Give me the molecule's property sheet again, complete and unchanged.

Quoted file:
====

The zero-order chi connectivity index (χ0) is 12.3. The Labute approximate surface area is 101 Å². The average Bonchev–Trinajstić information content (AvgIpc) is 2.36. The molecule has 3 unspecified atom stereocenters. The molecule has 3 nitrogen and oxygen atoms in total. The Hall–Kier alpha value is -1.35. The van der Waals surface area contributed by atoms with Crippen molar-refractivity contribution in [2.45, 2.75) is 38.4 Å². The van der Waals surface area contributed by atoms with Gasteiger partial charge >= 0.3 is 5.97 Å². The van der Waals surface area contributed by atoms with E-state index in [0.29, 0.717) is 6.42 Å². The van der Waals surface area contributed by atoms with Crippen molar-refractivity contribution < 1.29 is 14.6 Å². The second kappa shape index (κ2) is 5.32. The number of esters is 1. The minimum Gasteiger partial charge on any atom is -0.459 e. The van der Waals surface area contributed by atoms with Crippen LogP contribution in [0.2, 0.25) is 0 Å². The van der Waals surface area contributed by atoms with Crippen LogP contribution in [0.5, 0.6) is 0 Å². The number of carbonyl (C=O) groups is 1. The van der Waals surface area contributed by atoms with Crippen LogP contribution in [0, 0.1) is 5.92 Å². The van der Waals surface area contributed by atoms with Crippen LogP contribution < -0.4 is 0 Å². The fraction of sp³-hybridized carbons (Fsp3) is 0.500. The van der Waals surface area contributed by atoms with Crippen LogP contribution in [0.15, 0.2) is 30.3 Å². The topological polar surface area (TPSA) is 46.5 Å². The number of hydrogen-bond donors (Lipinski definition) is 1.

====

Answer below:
The zero-order chi connectivity index (χ0) is 12.3. The Labute approximate surface area is 101 Å². The average Bonchev–Trinajstić information content (AvgIpc) is 2.36. The molecule has 3 unspecified atom stereocenters. The molecule has 3 nitrogen and oxygen atoms in total. The Hall–Kier alpha value is -1.35. The van der Waals surface area contributed by atoms with Crippen molar-refractivity contribution in [2.45, 2.75) is 38.4 Å². The van der Waals surface area contributed by atoms with Gasteiger partial charge >= 0.3 is 5.97 Å². The van der Waals surface area contributed by atoms with E-state index in [0.29, 0.717) is 6.42 Å². The van der Waals surface area contributed by atoms with Crippen molar-refractivity contribution < 1.29 is 14.6 Å². The second kappa shape index (κ2) is 5.32. The number of esters is 1. The minimum Gasteiger partial charge on any atom is -0.459 e. The van der Waals surface area contributed by atoms with Crippen LogP contribution in [0.2, 0.25) is 0 Å². The van der Waals surface area contributed by atoms with Crippen LogP contribution in [0.5, 0.6) is 0 Å². The number of carbonyl (C=O) groups is 1. The van der Waals surface area contributed by atoms with Crippen LogP contribution in [0, 0.1) is 5.92 Å². The van der Waals surface area contributed by atoms with Crippen LogP contribution < -0.4 is 0 Å². The fraction of sp³-hybridized carbons (Fsp3) is 0.500. The van der Waals surface area contributed by atoms with Crippen LogP contribution in [0.15, 0.2) is 30.3 Å². The topological polar surface area (TPSA) is 46.5 Å². The number of hydrogen-bond donors (Lipinski definition) is 1.